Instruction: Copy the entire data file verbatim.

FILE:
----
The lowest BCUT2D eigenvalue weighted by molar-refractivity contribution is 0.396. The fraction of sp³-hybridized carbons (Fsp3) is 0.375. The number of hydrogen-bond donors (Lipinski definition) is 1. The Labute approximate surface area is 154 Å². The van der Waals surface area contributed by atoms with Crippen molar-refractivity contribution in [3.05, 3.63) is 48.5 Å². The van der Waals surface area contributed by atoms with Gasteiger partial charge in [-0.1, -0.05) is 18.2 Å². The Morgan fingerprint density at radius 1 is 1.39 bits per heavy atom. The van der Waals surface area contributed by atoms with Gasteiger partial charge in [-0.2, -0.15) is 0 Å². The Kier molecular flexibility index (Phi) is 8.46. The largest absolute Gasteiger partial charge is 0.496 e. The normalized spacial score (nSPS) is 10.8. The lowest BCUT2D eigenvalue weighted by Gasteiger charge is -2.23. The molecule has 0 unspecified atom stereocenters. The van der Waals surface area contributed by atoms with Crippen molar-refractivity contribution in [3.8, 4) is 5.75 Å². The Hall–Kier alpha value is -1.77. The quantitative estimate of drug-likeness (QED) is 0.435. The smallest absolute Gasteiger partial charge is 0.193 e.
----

The lowest BCUT2D eigenvalue weighted by molar-refractivity contribution is 0.396. The fraction of sp³-hybridized carbons (Fsp3) is 0.375. The number of hydrogen-bond donors (Lipinski definition) is 1. The Labute approximate surface area is 154 Å². The van der Waals surface area contributed by atoms with Crippen molar-refractivity contribution in [3.05, 3.63) is 48.5 Å². The van der Waals surface area contributed by atoms with Gasteiger partial charge in [-0.1, -0.05) is 18.2 Å². The Morgan fingerprint density at radius 1 is 1.39 bits per heavy atom. The van der Waals surface area contributed by atoms with Gasteiger partial charge in [-0.2, -0.15) is 0 Å². The Kier molecular flexibility index (Phi) is 8.46. The largest absolute Gasteiger partial charge is 0.496 e. The normalized spacial score (nSPS) is 10.8. The lowest BCUT2D eigenvalue weighted by Gasteiger charge is -2.23. The molecule has 0 unspecified atom stereocenters. The van der Waals surface area contributed by atoms with Crippen molar-refractivity contribution in [3.8, 4) is 5.75 Å². The Hall–Kier alpha value is -1.77. The quantitative estimate of drug-likeness (QED) is 0.435. The smallest absolute Gasteiger partial charge is 0.193 e.